However, the answer to flooding, she said, lay in linking up various rivers of India, a vast engineering project aimed at supplying water-deficit areas with waters from rivers in spate—thus offering a ‘scientific solution’ to a problem diagnosed as religious (atheists defecating near a temple). Her successor, Nitin Gadkari, said this week agreements on starting work on five river-linking projects—the whole idea is opposed by environmentalists as dangerous, bad science and fanciful—has been completed.
That may take same time. In the meantime, public attention on the Kerala floods has fortunately moved from politics to the likely causes—real causes—and gaps in rescue efforts, a reminder of the Supreme Court’s 2014 plea to the government to come up with a “national response” to such calamities.
The central government, it said, should consider forming “a unified agency for proper co-ordination of rescue, relief and rehabilitation operations, prioritizing supply of food, drinking water, medicines, fuel and other essential supplies”, as also for the restoration of communication and provisions for health-care facilities.
Far from setting up such a body, the government, it appears, is pinning hopes on its two existing agencies—the National Disaster Response Force and the National Institute of Disaster Management (NIDM)—although they are inadequately staffed. As many as 16 posts are vacant at NIDM, a Mint report showed last week.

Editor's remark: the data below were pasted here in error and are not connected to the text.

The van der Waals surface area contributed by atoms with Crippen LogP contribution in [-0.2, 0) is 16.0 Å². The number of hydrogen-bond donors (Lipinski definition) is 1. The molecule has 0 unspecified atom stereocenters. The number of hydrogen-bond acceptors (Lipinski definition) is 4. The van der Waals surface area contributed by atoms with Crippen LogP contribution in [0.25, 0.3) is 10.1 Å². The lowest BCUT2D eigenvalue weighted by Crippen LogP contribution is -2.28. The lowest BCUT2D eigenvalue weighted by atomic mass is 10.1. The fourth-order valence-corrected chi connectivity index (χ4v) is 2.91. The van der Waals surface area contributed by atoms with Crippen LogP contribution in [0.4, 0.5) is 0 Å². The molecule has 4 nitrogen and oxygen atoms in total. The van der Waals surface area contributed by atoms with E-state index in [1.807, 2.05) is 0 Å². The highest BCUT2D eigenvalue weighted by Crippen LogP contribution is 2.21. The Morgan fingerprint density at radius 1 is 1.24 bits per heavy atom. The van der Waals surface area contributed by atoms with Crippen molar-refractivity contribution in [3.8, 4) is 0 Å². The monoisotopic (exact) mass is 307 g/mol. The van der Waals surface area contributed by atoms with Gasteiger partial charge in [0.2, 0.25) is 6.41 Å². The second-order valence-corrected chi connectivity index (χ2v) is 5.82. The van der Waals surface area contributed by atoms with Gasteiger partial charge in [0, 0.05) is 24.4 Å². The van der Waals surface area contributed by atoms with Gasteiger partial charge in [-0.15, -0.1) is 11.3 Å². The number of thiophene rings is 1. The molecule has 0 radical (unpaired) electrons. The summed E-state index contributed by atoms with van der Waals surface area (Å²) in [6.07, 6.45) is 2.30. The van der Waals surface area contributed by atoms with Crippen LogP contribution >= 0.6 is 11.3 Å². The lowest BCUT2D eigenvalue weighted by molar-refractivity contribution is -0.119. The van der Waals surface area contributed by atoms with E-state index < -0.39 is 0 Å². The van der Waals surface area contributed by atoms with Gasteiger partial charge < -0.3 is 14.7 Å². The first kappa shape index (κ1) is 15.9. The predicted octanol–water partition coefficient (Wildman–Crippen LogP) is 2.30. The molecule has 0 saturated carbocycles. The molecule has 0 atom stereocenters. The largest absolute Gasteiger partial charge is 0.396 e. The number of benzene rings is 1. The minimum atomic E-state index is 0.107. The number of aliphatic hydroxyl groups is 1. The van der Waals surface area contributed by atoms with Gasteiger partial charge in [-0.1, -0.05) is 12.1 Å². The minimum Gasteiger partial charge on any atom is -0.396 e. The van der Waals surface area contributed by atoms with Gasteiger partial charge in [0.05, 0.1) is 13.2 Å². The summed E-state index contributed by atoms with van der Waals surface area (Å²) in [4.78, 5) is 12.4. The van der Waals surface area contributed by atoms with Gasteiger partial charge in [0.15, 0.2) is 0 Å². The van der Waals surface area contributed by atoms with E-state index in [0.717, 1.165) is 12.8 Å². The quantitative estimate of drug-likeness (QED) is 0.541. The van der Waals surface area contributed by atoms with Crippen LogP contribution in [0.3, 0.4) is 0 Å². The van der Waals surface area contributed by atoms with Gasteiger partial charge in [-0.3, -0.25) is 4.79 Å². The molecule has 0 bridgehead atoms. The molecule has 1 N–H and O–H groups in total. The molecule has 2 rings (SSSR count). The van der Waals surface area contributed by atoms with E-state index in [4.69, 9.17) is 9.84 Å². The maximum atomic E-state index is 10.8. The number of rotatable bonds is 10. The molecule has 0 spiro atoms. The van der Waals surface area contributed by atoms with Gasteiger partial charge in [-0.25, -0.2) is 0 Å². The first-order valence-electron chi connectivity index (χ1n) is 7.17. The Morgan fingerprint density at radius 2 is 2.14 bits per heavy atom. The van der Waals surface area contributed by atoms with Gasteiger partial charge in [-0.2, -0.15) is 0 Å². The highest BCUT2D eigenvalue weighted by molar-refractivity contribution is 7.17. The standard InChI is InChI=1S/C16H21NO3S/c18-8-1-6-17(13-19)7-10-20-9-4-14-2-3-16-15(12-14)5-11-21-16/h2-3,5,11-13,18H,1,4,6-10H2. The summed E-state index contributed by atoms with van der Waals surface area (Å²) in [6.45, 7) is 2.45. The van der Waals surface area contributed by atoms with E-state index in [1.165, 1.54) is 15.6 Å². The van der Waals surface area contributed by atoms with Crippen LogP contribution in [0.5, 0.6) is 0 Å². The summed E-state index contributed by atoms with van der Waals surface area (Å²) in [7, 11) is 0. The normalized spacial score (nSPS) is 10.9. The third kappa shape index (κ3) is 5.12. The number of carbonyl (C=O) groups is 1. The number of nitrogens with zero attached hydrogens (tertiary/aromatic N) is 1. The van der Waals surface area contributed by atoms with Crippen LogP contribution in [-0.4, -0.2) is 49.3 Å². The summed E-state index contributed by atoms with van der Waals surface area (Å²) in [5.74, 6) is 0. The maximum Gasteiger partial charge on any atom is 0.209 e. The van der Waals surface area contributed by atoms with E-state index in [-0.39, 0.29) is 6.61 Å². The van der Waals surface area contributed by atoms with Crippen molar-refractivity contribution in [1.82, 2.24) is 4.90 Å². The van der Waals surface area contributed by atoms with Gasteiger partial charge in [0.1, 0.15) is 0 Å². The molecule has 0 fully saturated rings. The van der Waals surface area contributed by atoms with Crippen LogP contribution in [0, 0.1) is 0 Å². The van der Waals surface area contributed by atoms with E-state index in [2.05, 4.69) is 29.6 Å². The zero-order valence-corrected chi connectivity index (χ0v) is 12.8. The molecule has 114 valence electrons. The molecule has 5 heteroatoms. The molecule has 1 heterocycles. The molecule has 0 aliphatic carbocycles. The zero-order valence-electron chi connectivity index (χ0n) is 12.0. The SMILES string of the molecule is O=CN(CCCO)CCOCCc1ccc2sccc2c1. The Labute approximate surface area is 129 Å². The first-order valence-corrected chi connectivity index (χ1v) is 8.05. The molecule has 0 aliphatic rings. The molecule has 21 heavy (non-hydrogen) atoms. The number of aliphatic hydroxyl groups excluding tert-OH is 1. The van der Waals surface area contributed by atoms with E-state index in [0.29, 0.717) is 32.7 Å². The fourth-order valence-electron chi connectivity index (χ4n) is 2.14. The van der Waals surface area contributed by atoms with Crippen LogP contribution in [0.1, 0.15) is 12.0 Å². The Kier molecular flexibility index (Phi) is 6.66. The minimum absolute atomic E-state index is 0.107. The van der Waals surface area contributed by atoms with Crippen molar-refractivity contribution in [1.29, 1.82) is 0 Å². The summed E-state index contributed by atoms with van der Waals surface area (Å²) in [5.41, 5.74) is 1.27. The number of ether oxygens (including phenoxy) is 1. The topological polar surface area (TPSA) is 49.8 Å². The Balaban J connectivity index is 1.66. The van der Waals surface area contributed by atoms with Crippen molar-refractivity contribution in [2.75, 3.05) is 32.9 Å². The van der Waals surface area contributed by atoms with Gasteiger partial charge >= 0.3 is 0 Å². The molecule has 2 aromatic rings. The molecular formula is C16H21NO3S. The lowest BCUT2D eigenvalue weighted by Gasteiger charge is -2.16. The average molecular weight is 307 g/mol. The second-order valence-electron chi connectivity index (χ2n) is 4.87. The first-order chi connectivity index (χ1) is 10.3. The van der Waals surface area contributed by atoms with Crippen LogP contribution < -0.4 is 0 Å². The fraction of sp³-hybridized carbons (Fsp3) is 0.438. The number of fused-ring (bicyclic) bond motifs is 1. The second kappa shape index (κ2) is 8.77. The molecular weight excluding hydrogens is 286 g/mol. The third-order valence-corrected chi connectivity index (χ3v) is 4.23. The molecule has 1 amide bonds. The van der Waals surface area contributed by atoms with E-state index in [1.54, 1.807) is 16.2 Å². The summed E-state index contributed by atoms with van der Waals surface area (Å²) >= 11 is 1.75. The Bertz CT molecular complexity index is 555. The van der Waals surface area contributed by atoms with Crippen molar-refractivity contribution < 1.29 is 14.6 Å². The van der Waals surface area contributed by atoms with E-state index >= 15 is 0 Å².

In Kerala, reports have also pointed to a problem of possible mismanagement of its 53 large dams, with authorities failing to release enough water before the onset of monsoon rains (the dams need to be relatively empty before the rains come in so there’s no overflow).
Proper dam management is important for flood control in India, which is “highly vulnerable” to floods. Out of the nation’s total area of 329 million hectares (mha), more than 40 mha is flood-prone, and flood-related damage is rising. The average annual flood damage from 1996 to 2005 was ₹4,745 crore, compared with ₹1,805 crore in the previous 53 years.
Major floods are occurring at a rate of more than once in five years, and are being seen in areas that are not considered flood prone.
According to the Central Water Commission, floods between 1953 and 2017 have affected nearly 900 million people, killed more than 107,000 and caused damage to property worth ₹3.6 trillion.
In spite of the massive losses, Keralites have dealt heroically with the floods, mobilizing a gigantic volunteer force across their inundated state, with many among its large overseas-based population chipping in with assistance.
Chief minister Vijayan has pointed to the need for more central assistance because, he told The Economic Times, “the loss of lives, livelihood, homes, roads, bridges, agriculture, powerlines and public infrastructure will have far reaching impact on socioeconomic fronts”.
But there is tremendous resilience in what is India’s most developed state by a mile. “Kerala has set many examples for the world. We will certainly set another example in rebuilding and rehabilitation,” Vijayan said.
Dipankar’s Twitter handle is @Ddesarkar1